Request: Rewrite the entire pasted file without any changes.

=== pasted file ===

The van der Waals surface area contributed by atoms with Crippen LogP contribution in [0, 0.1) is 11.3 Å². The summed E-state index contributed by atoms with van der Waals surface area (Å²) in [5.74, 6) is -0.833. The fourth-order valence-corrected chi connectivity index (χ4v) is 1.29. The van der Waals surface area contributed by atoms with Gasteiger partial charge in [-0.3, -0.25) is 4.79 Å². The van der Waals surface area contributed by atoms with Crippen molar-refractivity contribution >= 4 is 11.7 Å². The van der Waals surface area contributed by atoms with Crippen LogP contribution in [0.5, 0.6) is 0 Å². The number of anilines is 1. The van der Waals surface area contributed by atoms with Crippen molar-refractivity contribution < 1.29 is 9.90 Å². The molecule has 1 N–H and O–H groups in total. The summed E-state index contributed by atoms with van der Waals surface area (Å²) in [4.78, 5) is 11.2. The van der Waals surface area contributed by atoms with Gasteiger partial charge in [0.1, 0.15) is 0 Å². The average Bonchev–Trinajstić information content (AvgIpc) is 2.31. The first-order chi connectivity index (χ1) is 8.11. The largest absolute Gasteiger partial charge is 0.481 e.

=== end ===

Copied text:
The van der Waals surface area contributed by atoms with Crippen LogP contribution in [0, 0.1) is 11.3 Å². The summed E-state index contributed by atoms with van der Waals surface area (Å²) in [5.74, 6) is -0.833. The fourth-order valence-corrected chi connectivity index (χ4v) is 1.29. The van der Waals surface area contributed by atoms with Gasteiger partial charge in [-0.3, -0.25) is 4.79 Å². The van der Waals surface area contributed by atoms with Crippen molar-refractivity contribution >= 4 is 11.7 Å². The van der Waals surface area contributed by atoms with Crippen LogP contribution in [0.5, 0.6) is 0 Å². The number of anilines is 1. The van der Waals surface area contributed by atoms with Crippen molar-refractivity contribution < 1.29 is 9.90 Å². The molecule has 1 N–H and O–H groups in total. The summed E-state index contributed by atoms with van der Waals surface area (Å²) in [4.78, 5) is 11.2. The van der Waals surface area contributed by atoms with Gasteiger partial charge in [0.1, 0.15) is 0 Å². The average Bonchev–Trinajstić information content (AvgIpc) is 2.31. The first-order chi connectivity index (χ1) is 8.11. The largest absolute Gasteiger partial charge is 0.481 e.